Authorities in Maungdaw, Buthidaung, and Rathedaung townships have extended an existing curfew from 11 p.m.-4 a.m. to 7 p.m.-6 a.m. and prohibited groups of more than five people from gathering, The Irrawaddy reported.

All of the roughly 400 government-run schools in Maungdaw district, which comprises Maungdaw and Buthidaung townships, were closed on Monday until further notice, said Aung Kyaw Tun, director of the Education Department in Rakhine state.

“We closed all schools in the townships and sent teachers to safe places,” he said. “These insurgents put landmines in the area, and we will bring the teachers back only after these landmines are cleared.”

Soldiers have been deployed in the area, and some streets have been closed off as both soldiers and police search Muslim villages for the weapons taken during the first border guard post attack, he said.

State government spokesman Min Aung told The Irrawaddy that a police report alleges that local Muslims involved in the attack had links to the Rohingya Solidarity Organization (RSO), a small militant group active in the 1980s and the 1990s until the Myanmar government launched a counteroffensive to expel its insurgents from the border area with Bangladesh.

Since then, the group has been believed to be defunct.

Bangladesh connection

Zahid, the Bangladeshi border guard commander in Teknaf, said that his forces had no evidence that people from Bangladesh had crossed into Myanmar to carry out Sunday’s attacks.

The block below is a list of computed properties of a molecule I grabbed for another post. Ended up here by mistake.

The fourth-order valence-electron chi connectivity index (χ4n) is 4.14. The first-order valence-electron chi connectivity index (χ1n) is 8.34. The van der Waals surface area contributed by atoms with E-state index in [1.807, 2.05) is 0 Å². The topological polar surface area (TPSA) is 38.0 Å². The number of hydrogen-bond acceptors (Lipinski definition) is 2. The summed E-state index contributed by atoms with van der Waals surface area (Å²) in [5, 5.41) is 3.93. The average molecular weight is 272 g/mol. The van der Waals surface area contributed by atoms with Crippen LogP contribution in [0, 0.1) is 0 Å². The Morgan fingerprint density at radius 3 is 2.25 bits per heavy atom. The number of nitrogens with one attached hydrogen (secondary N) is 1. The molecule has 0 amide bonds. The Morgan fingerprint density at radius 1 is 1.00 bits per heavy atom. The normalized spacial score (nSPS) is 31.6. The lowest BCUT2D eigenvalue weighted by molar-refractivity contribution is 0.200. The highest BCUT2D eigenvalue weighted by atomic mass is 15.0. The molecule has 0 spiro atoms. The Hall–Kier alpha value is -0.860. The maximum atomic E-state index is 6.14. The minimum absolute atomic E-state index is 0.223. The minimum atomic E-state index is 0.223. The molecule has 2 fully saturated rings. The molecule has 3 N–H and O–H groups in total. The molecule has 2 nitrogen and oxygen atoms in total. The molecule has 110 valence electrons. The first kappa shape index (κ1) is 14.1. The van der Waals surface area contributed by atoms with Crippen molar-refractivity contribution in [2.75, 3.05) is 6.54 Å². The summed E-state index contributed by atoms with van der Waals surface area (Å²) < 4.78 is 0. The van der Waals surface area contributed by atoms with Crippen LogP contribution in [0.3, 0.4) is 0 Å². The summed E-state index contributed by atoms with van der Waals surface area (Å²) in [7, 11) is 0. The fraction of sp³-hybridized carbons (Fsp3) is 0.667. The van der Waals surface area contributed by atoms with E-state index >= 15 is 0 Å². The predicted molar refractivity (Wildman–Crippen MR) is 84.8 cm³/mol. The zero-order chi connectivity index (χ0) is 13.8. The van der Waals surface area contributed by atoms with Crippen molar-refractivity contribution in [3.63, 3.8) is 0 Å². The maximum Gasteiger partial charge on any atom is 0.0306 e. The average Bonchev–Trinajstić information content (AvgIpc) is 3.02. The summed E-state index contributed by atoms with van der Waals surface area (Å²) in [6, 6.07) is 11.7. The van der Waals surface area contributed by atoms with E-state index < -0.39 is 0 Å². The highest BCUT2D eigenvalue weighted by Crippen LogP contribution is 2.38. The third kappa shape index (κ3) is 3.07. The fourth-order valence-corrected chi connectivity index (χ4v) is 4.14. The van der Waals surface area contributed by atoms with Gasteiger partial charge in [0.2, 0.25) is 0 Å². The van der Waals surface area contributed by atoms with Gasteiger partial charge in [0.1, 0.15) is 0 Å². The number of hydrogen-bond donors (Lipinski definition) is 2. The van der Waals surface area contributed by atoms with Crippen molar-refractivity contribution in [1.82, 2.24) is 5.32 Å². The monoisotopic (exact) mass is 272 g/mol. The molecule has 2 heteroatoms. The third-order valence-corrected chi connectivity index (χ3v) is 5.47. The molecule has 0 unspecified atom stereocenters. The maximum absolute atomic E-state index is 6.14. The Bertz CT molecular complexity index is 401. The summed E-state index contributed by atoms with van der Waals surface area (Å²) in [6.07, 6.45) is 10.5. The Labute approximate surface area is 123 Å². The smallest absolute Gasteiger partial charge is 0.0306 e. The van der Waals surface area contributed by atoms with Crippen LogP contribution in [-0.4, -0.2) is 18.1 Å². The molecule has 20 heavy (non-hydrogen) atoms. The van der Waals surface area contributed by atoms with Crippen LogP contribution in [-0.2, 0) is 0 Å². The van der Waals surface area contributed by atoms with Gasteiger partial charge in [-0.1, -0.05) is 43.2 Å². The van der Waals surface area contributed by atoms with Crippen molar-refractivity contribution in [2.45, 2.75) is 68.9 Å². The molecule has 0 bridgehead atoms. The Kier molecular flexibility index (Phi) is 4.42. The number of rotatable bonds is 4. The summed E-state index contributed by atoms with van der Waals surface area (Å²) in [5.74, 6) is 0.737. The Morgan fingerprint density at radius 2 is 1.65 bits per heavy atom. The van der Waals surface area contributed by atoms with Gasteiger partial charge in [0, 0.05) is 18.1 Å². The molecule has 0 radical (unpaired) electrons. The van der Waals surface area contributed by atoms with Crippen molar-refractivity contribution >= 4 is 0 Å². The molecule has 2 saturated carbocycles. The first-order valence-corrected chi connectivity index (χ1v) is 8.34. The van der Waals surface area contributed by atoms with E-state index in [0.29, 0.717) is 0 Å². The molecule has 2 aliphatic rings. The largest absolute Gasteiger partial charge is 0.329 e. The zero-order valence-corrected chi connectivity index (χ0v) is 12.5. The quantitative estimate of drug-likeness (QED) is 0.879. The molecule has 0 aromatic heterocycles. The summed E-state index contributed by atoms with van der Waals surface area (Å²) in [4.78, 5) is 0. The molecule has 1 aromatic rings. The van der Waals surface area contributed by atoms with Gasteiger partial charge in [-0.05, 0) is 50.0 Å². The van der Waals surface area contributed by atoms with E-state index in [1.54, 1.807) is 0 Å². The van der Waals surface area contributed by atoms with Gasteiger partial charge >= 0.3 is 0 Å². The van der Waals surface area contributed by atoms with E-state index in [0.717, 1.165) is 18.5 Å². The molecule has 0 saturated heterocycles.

But local authorities in Myanmar told BGB officers based in the Bangladeshi city of Chittagong that a terrorist group, including members of the RSO, had killed several border guard police along the frontier, said BGB chief Aziz Ahmed.

“We clearly said that there are no RSO or other extremist groups of Myanmar in Bangladesh,” he told Benar, adding that the BGB had in the past handed over to Myanmar authorities suspected Myanmar rebels who were caught in Bangladeshi territory.

A senior officer in Bangladesh’s Ministry of Foreign Affairs who requested anonymity told BenarNews that the ministry was confident that the attack did not involve anyone who had crossed the border into Myanmar.

Religious and ethnic tensions run high in Rakhine where 1.1 million stateless Rohingya suffer persecution because they are considered illegal immigrants from neighboring Bangladesh.

Communal violence with Rakhine Buddhists in 2012 left 200 people dead and forced others into squalid internally displaced persons camps where they are denied basic rights, including that of citizenship.

The deaths of the four Muslims in Maungdaw on Monday came nearly seven weeks after State Counselor Aung San Suu Kyi, Myanmar’s de facto national leader, formed a Rakhine advisory commission led by former United Nations chief Kofi Annan to review conflict resolution between Buddhists and Rohingya, humanitarian assistance, and development issues in the impoverished and divided state.

Rakhine Buddhists and the Arakan National Party (ANP), which represents the interests of the Buddhist-majority Rakhine people, oppose the commission and have called for its disbandment.

Kamran Reza Chowdhury and Jesmin Papri in Dhaka contributed to this story.